Comedy Central’s stab at a multicamera sitcom, “Big Lake,” isn’t merely bad. It’s “Wow, how did that happen given who’s involved?” bad. From the basic premise — a guy forced to move back home with his parents after losing millions, including their retirement nest egg in an ill-defined investment scheme — to jokes at their feeble best dealing in non sequiturs, this comedy from the folks responsible for “Funny or Die” utterly misses that first category and ought to pretty quickly be jettisoned to the second.
Produced under Will Ferrell and Adam McKay’s shingle and featuring “Saturday Night Live’s” Horatio Sanz and Chris Parnell in supporting roles, the series stars the Upright Citizens Brigade’s Chris Gethard as Josh, the aforementioned schlemiel. He is greeted none too happily by his father (fine character actor James Rebhorn, who deserves much better) and ditsy mom (Deborah Rush) when he shows up on their doorstep, vowing to win back the $385,000 of theirs he lost.
So like, think “Wall Street” if Charlie Sheen’s character had to move in with his dad after the company went belly up — and it’s every bit as hilarious as that sounds.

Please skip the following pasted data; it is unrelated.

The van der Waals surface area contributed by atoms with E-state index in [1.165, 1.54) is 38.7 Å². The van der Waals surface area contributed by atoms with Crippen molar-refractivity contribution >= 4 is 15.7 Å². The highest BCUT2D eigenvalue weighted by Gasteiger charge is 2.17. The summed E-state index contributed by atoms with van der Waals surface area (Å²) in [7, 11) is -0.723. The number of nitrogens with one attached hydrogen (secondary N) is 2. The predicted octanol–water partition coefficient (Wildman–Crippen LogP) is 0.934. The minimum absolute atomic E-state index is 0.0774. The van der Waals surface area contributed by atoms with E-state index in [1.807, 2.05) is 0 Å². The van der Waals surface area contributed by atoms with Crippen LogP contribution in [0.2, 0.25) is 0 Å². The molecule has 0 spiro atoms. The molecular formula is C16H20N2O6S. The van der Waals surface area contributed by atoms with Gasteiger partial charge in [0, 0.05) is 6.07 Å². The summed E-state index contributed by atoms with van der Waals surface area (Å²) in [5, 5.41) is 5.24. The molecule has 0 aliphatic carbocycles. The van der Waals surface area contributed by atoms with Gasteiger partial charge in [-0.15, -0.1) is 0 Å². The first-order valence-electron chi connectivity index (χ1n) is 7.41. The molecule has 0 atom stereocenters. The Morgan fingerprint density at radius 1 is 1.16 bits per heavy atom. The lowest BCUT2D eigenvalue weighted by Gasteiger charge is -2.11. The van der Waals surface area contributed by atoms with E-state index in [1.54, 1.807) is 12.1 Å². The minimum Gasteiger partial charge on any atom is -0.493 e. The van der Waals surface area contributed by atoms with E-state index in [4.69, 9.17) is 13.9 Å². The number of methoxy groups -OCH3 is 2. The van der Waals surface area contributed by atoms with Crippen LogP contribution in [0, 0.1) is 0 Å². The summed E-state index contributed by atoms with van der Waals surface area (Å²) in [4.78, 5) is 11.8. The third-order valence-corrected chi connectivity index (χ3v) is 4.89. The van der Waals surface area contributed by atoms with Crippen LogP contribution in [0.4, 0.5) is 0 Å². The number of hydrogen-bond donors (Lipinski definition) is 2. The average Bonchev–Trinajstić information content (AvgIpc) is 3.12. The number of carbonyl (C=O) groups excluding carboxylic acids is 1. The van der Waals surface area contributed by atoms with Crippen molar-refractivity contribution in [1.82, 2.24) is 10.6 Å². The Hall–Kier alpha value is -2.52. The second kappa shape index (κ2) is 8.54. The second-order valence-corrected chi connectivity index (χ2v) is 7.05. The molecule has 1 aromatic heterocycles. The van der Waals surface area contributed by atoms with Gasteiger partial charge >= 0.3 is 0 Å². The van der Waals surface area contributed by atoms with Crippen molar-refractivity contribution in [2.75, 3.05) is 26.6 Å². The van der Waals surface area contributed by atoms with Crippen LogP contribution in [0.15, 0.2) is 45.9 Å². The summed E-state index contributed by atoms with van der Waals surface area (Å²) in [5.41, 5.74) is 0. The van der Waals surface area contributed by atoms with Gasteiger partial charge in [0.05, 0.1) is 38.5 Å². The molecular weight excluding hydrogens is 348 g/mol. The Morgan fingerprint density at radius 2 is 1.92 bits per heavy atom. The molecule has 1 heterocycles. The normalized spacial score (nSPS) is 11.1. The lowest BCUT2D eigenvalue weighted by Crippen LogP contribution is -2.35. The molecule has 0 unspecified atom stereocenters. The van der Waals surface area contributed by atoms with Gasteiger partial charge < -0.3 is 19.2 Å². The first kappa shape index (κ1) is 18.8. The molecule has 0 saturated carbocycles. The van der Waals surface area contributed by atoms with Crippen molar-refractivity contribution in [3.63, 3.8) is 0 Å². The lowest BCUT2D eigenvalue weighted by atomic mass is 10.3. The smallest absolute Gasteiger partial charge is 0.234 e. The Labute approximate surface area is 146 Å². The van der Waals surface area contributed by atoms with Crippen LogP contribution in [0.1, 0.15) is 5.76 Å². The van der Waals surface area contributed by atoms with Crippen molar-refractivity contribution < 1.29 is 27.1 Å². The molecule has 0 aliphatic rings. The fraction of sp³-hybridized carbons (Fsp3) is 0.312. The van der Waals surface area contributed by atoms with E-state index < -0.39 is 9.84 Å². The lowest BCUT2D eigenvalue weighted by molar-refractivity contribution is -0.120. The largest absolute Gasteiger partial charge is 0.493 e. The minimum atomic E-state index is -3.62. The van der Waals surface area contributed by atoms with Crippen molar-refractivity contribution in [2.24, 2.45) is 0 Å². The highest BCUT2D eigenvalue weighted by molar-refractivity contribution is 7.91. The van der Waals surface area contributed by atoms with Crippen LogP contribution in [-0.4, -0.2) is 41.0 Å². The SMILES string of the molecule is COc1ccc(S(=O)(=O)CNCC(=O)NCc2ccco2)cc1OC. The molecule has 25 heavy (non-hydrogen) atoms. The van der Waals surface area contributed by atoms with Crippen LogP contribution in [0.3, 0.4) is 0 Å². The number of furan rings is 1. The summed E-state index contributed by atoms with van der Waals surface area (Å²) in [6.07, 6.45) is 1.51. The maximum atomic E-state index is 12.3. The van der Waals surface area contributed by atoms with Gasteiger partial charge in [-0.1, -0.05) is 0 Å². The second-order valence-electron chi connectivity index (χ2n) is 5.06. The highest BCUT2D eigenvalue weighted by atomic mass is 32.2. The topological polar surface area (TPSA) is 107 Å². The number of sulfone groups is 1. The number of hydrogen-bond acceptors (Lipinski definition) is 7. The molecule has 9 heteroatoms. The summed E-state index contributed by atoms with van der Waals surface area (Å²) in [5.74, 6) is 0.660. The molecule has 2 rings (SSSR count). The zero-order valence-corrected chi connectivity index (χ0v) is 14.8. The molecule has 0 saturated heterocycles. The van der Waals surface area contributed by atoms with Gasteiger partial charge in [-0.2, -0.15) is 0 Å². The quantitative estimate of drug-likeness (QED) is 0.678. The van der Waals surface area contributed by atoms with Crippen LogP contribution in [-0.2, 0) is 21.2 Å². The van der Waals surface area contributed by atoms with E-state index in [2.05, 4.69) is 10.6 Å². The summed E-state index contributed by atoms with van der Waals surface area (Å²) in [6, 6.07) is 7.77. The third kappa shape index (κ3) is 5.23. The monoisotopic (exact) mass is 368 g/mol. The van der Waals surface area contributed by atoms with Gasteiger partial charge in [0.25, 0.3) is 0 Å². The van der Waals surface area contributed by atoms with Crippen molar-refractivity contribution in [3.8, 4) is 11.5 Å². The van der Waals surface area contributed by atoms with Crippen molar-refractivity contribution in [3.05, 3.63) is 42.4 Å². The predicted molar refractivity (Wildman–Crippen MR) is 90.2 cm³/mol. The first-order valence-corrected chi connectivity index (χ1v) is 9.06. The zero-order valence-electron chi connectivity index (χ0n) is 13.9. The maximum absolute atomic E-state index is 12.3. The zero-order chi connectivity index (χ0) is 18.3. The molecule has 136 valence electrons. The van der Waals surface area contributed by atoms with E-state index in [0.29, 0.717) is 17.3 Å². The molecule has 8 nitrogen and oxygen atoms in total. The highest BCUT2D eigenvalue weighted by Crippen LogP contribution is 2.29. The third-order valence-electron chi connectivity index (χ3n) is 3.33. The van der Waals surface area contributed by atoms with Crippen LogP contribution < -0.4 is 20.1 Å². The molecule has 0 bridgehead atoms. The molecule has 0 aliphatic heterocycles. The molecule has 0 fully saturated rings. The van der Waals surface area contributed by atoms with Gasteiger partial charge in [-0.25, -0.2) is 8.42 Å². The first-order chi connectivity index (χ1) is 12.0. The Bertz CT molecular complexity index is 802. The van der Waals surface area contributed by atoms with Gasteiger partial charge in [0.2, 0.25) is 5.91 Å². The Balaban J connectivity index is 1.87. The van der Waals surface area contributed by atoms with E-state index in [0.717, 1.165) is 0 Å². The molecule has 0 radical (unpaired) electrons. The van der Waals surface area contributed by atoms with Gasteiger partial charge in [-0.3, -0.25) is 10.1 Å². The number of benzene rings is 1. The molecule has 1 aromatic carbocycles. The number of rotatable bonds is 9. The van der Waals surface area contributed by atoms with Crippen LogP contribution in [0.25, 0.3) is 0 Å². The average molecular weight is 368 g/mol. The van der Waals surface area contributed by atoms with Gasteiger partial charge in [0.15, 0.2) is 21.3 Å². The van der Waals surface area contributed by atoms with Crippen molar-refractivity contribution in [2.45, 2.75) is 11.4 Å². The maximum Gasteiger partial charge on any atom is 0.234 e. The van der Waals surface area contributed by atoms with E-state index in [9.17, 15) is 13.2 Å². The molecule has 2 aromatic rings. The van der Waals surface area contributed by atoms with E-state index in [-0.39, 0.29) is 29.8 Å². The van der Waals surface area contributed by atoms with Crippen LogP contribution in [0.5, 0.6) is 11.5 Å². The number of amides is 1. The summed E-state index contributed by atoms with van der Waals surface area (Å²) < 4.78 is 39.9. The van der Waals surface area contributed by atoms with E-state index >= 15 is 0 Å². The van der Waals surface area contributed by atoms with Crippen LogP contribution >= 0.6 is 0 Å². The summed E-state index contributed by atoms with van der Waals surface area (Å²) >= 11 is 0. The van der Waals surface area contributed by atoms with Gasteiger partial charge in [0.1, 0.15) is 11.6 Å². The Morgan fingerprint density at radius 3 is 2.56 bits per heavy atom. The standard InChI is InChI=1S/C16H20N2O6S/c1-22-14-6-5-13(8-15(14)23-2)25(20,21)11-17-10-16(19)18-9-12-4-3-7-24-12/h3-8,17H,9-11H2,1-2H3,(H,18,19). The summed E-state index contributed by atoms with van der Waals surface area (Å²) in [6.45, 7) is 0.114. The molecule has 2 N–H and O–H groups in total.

Quickly dispensing with this back story, the premiere finds Josh planning to sell a valuable baseball to pay off the debt, while reuniting with school chum Glenn (Sanz) and former teacher Mr. Henkel (Parnell), who has gone from inspirational to surly. The second installment involves a house that Lee Harvey Oswald might have lived in, presumably under the “Tragedy plus time equals comedy” theory.
Beyond the marquee producer names Comedy Central is promoting, the real disappointment is that writer Lew Morton (“Walk Hard: The Dewey Cox Story”) and director Don Scardino (“30 Rock”) helped birth this mess, which is overplayed and obvious (except perhaps for Gethard’s dismally uninteresting straight man) on every level.
As the press release notes, the Debmar-Mercury project is “modeled after previous successful ground-breaking Tyler Perry sitcom ventures” in its deal points, with Comedy Central initially committing to 10 episodes and holding an option for 90 more — 100 episodes representing the magic number for stripping the property in syndication.
Having endured two installments, it’s frankly hard to imagine anybody wading through “Big Lake” 98 more times. Although in keeping with the program’s theme, perhaps Bernie Madoff should be forced to.